common noun

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Related to common noun: concrete noun, collective noun

common nouns vs. proper nouns

Nouns fall into one of two broad categories: common nouns and proper nouns.
All nouns serve to name a person, place, or thing. Those that identify general people, places, or things are called common nouns—they name that which is common among others. Proper nouns, on the other hand, are used to identify an absolutely unique person, place, or thing. A proper noun names someone or something that is one of a kind, which is signified by the use of a capital letter, no matter where it appears in a sentence.
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common noun

A noun, such as book or dog, that can be preceded by the definite article and that represents one or all of the members of a class.

common noun

(Grammar) grammar a noun that refers to each member of a whole class sharing the features connoted by the noun, as for example planet, orange, and drum. Compare proper noun

com′mon noun′

a noun that may be preceded by an article or other limiting modifier and that denotes any or all of a class of entities and not an individual, as man, city, horse, music.
Also called com′mon name′.Compare proper noun.
ThesaurusAntonymsRelated WordsSynonymsLegend:
Noun1.common noun - a noun that denotes any or all members of a class
noun - a content word that can be used to refer to a person, place, thing, quality, or action
deverbal noun, verbal noun - a noun that is derived from a verb
adnoun - an adjective used as a noun; "`meek' in `blessed are the meek' is an adnoun"
proper name, proper noun - a noun that denotes a particular thing; usually capitalized
References in periodicals archive ?
The word Word, translated in MTC as a common noun ([phrase omitted]) rather than a proper noun ([phrase omitted]), is an example of mistranslation.
Gericke contributes to the very small body of scholarship concerning the use of "god" as a common noun in the Hebrew Bible--exclusively so, with no excursions into discussions about Yhwh or monotheism in ancient Israel.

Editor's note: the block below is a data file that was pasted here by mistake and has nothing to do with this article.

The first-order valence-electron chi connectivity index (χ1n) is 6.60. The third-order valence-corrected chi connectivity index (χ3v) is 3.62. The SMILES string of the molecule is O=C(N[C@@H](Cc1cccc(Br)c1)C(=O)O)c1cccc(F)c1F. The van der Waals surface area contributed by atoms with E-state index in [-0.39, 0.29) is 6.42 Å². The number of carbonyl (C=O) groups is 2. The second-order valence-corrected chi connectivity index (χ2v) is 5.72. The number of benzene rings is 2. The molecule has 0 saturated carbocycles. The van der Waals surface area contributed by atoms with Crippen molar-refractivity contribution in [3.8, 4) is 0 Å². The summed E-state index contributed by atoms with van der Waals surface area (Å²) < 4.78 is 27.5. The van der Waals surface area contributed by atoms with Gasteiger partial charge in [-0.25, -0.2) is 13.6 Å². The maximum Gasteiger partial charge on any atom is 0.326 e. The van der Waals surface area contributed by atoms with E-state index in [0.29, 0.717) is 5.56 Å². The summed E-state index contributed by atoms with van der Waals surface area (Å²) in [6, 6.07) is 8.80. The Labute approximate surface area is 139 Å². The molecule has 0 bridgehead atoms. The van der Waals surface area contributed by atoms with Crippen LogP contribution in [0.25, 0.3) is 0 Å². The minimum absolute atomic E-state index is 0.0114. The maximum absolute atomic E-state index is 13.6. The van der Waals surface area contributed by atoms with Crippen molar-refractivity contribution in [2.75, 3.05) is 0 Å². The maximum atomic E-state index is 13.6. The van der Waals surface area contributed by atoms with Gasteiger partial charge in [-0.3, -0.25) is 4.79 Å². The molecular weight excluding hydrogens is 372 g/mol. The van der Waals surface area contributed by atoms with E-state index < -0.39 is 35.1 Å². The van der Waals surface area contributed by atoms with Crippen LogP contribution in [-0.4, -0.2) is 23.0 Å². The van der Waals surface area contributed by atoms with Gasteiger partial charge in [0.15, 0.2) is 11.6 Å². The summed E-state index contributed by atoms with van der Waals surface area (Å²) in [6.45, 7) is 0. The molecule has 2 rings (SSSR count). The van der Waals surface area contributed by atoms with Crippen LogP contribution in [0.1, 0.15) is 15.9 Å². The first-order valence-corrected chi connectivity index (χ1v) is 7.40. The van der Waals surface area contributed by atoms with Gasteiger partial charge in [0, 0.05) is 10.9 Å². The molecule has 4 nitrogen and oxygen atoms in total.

In English usage (not just the Inquirer's), the common noun 'church' refers to a building, while the one spelled with the capital C refers to the institution.
The existence of the occupational term as the common noun is proved by the lexical-semantic variant of the word, given in the dictionaries under study, with the obligatory precise dating, belonging to the Middle English period.
The key term here is "seemingly", since a conspicuously-absent common noun provides a link for the four.
Rest is all common noun suffixes that leverage this one brand: Dell Storage, Dell Software, Dell Services.
A common noun indicates a general category, while a proper noun names a specific item, such as the French Laundry.
Politico, of course, is a common noun in several languages.
Azam adds that since Gullu is used to denote violent behavior now it should be changed from a Proper to a Common Noun which means the word should no longer be capitalized.
The most important difference between this type of conventionalised anaphora and the previous, non conventional type is probably that the source occurrence (occurrence 1) is a common noun referring us to a lexical notion defined by various properties which may lend themselves to exploitation as lexical anaphora.
Sometimes when they say "platform" they seem to be saying they want their brand to be like the "internet" itself, written as a common noun with no need to capitalize the "i," the thing having become an essential utility in our daily lives.